What remains?

When we select some part of the system to symbolize the life of the whole, we always choose something that flows, such as blood or breath, rather than the rigid parts. Indeed the skeleton, essential as it is for a living body’s movement, usually stands for death. Can flow itself be imagined apart from any fluid substance? If it can, it seems to be nothing other than time. Time is the essence of life because life is essentially a process, or rather a network of processes.

If your real life is a process, a kind of flow, then the fixed identity you call your self is an illusion – or at least its continuity is inseparable from its being always in transition from one “state” to another. Its life is its impermanence. The idea of a substantial, permanent selfhood is a species of what Trungpa (1973) called ‘spiritual materialism.’ A fixed “creed” or formulated belief is more of the same. But the practice of whole-body reading, grounded in the spirit of inquiry, can resurrect a dead dogma into a living, breathing belief.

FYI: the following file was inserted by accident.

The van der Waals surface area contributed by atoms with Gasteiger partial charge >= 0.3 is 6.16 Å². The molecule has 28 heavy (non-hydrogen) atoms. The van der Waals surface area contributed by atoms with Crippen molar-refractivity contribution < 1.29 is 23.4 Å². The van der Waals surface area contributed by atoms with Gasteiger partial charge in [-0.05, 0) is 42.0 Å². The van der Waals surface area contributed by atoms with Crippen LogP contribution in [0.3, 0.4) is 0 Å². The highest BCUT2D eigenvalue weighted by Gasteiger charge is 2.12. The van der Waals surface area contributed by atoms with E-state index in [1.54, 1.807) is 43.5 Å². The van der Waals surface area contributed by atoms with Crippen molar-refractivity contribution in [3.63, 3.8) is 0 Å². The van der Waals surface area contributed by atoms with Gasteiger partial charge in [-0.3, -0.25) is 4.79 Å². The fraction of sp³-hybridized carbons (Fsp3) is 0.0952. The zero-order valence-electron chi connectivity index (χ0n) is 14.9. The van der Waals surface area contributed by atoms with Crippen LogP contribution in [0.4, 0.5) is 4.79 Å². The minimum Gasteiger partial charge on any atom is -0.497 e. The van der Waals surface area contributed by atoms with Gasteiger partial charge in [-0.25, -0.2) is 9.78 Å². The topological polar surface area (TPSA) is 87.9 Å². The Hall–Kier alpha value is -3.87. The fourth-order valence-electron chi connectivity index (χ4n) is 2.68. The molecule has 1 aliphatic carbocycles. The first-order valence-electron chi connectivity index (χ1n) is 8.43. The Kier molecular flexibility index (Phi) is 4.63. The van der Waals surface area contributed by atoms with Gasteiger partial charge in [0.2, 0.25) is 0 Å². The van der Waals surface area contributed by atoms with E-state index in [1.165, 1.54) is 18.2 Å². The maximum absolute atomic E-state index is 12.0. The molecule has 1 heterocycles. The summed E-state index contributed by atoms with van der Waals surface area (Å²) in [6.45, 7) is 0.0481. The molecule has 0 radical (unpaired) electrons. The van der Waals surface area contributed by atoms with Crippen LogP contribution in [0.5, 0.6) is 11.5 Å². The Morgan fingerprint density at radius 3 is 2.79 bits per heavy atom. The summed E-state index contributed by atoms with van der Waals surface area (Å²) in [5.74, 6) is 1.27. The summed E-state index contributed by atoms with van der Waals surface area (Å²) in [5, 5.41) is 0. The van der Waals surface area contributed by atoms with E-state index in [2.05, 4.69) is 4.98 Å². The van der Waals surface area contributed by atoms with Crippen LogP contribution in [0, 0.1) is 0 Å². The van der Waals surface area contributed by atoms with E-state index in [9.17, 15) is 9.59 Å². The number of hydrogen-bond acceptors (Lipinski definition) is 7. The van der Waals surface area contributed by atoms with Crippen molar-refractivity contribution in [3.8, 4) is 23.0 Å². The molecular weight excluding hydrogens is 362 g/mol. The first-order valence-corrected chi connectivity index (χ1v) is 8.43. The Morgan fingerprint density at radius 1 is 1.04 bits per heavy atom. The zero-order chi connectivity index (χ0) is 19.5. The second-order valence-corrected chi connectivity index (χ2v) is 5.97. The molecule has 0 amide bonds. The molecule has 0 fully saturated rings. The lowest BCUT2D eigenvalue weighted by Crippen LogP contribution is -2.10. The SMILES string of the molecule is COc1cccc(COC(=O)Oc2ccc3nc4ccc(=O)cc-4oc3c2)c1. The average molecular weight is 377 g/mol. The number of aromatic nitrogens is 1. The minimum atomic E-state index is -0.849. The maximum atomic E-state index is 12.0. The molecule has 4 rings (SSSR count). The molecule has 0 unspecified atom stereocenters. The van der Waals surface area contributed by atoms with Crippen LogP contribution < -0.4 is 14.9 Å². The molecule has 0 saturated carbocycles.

The true remains of the Buddha’s body are found in the sutras.

— Dogen (Cook 1978, 47)

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